Dealing With And Enforcing Verbal Contracts

Enforcing Verbal Contracts When You Are Self-Employed

When you’re self-employed, when you are an entrepreneur or freelancer, you wear a lot of hats: you’re the boss, the intern, the accountant, and the brand ambassador. The buck starts and stops with you. Every time you make a promise, quote a price, or sign a deal, you are putting your reputation on the line. And an issue that often comes up is – how do you deal with verbal contracts and the conflicts that can arise from them?

In the age of instant feedback, a customer who feels betrayed can log on and let loose with blistering speed, blasting your freelance business on Yelp, Facebook, or Angie’s List before you can even say, “misunderstanding.”


It’s great to be the boss, but be forewarned: bosses take a lot of flack. You’re closing deals over the phone, making promises in coffee shops and cars, signing with a handshake rather than a pen—in short, you’re moving at the speed of business—but when a deal falls through, you are in the hot seat. And as a solopreneur, you’ll have days when you feel like you’ve got a target on your back. That’s why you need to understand your rights and responsibilities when it comes to verbal contracts.

If you have to break a promise, are you liable? If someone makes a verbal promise, is it enforceable? If you have been stiffed by a deceitful client, are you out of luck?

It all depends.

Legally, verbal contracts are normally just as valid as written ones. As with any contract, three things are required to create a contract, verbal or otherwise:

  1. An offer
  2. An acceptance of that offer
  3. Consideration

Consideration is a bargained-for exchange –“I’ll do this if you pay me that.”

The real problem is overcoming the burden of proof: if you want to sue for breach of contract, then you’ll need to prove that the contract existed in the first place, which can be difficult if the only record is a phone call. Did anybody overhear your agreement? Are there secondary documents to back up your claim? It’s tough work to convince a judge with, “he said, she said” arguments, and that’s why Samuel Goldwyn famously said, “A verbal contract isn’t worth the paper it’s written on.”

Did your client really promise ten grand? Of course! But just try and prove it…


Often the best way to prove that you had a verbal contract if in fact you have no physical proof, is in the actions of the parties. Why did you deliver 1,000 widgets without a written deal? Not to be a nice guy of course, and as such, the logical conclusion is that you must have had a contract to sell the other party 1,000 widgets.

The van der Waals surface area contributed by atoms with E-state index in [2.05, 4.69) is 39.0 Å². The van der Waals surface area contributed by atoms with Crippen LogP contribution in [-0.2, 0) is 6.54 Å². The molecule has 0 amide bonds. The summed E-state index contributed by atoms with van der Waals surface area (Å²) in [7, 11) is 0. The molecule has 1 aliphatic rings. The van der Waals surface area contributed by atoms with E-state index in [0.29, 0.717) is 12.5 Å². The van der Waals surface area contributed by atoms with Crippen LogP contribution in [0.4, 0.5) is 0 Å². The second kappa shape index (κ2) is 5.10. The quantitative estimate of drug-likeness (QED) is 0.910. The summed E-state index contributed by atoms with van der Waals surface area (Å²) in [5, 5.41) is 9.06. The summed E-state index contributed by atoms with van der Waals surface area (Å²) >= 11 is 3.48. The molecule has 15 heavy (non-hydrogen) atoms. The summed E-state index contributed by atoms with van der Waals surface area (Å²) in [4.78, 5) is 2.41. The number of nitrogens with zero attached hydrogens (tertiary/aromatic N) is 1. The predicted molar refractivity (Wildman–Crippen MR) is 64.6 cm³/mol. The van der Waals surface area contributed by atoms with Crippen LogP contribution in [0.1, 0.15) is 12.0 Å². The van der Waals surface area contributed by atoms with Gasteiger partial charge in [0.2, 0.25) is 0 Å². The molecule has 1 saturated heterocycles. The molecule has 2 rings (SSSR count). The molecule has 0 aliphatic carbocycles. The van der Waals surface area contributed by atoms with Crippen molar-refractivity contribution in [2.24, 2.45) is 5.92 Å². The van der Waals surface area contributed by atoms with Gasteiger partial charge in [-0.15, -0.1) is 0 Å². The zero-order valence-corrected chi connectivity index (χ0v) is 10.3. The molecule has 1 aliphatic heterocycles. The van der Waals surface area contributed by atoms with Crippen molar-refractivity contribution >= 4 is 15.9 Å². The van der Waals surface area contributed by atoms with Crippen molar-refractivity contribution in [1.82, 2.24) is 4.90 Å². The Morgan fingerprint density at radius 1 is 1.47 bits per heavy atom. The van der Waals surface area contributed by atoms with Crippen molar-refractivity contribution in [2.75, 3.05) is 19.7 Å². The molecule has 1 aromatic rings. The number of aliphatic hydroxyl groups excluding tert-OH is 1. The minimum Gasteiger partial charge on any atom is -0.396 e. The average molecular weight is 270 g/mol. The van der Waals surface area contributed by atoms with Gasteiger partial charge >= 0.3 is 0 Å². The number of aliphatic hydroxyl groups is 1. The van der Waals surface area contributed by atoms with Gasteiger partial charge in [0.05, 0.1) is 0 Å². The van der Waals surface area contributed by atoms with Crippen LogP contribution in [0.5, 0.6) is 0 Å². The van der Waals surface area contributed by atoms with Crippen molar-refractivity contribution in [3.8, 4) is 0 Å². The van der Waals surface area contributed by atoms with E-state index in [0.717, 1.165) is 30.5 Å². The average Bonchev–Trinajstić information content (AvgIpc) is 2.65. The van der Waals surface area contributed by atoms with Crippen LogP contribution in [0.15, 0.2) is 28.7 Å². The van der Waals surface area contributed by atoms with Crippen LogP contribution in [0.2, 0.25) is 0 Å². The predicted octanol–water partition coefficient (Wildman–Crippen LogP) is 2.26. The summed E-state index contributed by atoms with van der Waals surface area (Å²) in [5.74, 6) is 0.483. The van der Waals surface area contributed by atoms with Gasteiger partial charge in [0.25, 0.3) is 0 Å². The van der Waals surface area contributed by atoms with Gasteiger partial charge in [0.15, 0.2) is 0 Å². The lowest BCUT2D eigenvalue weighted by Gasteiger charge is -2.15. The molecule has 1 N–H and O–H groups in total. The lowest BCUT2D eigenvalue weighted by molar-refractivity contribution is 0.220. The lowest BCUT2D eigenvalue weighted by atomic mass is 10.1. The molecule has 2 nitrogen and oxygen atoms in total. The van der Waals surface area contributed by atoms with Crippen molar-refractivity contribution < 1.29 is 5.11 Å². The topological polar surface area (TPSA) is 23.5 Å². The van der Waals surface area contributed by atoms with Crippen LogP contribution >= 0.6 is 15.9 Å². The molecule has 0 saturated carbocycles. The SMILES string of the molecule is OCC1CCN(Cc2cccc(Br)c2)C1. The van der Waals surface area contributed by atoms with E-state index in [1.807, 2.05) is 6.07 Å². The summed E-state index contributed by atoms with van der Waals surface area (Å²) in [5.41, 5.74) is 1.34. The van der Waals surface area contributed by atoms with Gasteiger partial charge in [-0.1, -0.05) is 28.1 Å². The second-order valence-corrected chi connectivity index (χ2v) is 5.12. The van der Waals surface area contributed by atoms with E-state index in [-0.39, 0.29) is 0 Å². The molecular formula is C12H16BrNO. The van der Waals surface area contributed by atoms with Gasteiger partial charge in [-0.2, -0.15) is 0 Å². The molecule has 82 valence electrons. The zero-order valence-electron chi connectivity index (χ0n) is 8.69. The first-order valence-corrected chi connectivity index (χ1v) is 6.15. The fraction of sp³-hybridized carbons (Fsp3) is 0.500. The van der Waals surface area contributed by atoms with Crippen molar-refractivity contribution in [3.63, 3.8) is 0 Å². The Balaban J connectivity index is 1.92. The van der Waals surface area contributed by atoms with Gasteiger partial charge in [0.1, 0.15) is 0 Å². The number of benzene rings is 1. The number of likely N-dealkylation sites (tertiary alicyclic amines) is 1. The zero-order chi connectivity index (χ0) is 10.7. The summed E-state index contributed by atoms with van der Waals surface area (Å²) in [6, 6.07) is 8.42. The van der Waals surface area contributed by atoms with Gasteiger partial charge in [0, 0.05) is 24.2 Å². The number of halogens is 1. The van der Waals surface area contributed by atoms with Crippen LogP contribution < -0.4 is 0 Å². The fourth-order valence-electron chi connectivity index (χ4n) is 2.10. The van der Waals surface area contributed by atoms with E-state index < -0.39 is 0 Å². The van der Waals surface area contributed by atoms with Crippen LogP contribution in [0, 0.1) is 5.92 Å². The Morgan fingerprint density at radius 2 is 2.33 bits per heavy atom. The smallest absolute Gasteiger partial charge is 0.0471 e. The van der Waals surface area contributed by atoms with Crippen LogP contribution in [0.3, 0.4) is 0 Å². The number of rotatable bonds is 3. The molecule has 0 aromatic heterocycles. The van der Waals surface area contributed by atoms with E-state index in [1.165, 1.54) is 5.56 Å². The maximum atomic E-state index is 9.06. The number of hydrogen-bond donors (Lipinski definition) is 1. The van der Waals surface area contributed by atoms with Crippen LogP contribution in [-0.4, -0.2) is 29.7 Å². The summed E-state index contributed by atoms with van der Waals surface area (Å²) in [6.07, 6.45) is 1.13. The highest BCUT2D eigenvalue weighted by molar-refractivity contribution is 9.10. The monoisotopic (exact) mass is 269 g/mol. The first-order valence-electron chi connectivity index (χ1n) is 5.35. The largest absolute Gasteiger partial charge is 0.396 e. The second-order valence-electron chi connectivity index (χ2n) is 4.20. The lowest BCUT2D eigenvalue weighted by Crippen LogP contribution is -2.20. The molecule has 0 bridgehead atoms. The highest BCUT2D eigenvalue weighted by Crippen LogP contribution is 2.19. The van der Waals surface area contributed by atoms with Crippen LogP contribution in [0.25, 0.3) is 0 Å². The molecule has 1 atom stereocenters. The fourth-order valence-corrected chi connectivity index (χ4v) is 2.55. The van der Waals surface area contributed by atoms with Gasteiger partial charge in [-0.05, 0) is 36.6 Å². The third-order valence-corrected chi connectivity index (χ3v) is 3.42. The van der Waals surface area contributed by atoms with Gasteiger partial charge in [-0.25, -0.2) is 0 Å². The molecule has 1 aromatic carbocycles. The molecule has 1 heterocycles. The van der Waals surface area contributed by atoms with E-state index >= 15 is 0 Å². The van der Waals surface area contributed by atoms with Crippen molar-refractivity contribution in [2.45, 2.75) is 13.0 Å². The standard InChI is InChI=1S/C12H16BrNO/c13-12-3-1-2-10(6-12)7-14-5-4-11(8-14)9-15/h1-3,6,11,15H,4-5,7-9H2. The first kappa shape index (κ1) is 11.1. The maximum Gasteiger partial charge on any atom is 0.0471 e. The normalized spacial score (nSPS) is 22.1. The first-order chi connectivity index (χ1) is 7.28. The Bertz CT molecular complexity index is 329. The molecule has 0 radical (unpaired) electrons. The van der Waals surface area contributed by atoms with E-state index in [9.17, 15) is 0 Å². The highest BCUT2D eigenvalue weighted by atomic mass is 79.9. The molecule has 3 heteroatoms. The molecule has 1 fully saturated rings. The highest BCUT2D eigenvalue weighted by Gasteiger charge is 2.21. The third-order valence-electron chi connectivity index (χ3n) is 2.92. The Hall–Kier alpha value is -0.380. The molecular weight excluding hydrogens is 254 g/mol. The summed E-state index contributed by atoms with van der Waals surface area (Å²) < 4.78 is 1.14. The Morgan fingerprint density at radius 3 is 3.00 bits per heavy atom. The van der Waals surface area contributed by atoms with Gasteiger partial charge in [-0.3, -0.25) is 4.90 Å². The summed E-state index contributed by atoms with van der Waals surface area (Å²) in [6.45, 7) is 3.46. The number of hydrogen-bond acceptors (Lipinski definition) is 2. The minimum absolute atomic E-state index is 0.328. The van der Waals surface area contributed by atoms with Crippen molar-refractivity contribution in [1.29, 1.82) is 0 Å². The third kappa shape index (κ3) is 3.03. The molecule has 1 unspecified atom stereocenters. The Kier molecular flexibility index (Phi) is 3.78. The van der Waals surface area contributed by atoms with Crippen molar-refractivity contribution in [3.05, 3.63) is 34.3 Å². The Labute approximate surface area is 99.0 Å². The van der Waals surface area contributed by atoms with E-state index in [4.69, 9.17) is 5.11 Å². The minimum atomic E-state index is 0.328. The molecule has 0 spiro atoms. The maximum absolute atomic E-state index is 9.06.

Verbal contracts can be proven by actions, if not written words.

Exceptions, Provisos, and the Fine Print

Any verbal promise to perform a service that you agreed to is a valid contract. However, certain types of contracts must be in writing (called the “statute of frauds,”) and if the contract is not in writing it is not legally valid. For instance, agreements to sell property or real estate, IOUs, and any contract that can’t be completed in less than one year all fall under this rule.

Additionally, every state has its own statute of frauds. If you plan on making verbal agreements in the future, it would behoove you to take a few hours to research your state’s statutes, and find out how to structure contracts like those with freelancers properly. A penny’s worth of research can save you thousands of dollars (two words you never ever want to hear – legal fees!) down the line.

With those provisos in place (get it in writing next time!) there are a few guidelines to follow when making a verbal agreement to ensure that it doesn’t boil down to “your word against theirs.

  • Immediately archive and back up all secondary documents such as emails and text messages, quotes, faxes, written correspondence—everything. Even if you don’t have the terms of the agreement in writing, these documents could help you overcome the burden of proof
  • Make contemporaneous notes of the agreement and keep them
  • Send a writing as soon as possible outlining the terms of the agreement as you see it
  • Make sure any witnesses to the agreement make note of what was agreed to

It goes without saying: the best way to deal with a botched verbal contract is to avoid the whole mess in the first place. Get it in writing. People remember things differently. People don’t remember. People lie. So ask your clients to sign some simple paperwork. This is business, after all, and anyone who balks at written contracts is likely to pull a disappearing act once the bill comes due.

Also, if the project has a fixed fee, insist that your clients pay a portion of the price up front. Again, this is a standard practice. If a client is reluctant to pay a deposit, then you might want to wish them well and send them on their way. The bottom line: try to avoid major disagreements and the desire to sue because in the world of small business, once a disagreement goes to court, both parties tend to lose, regardless of the outcome.

This article was written by Marshall Lee.

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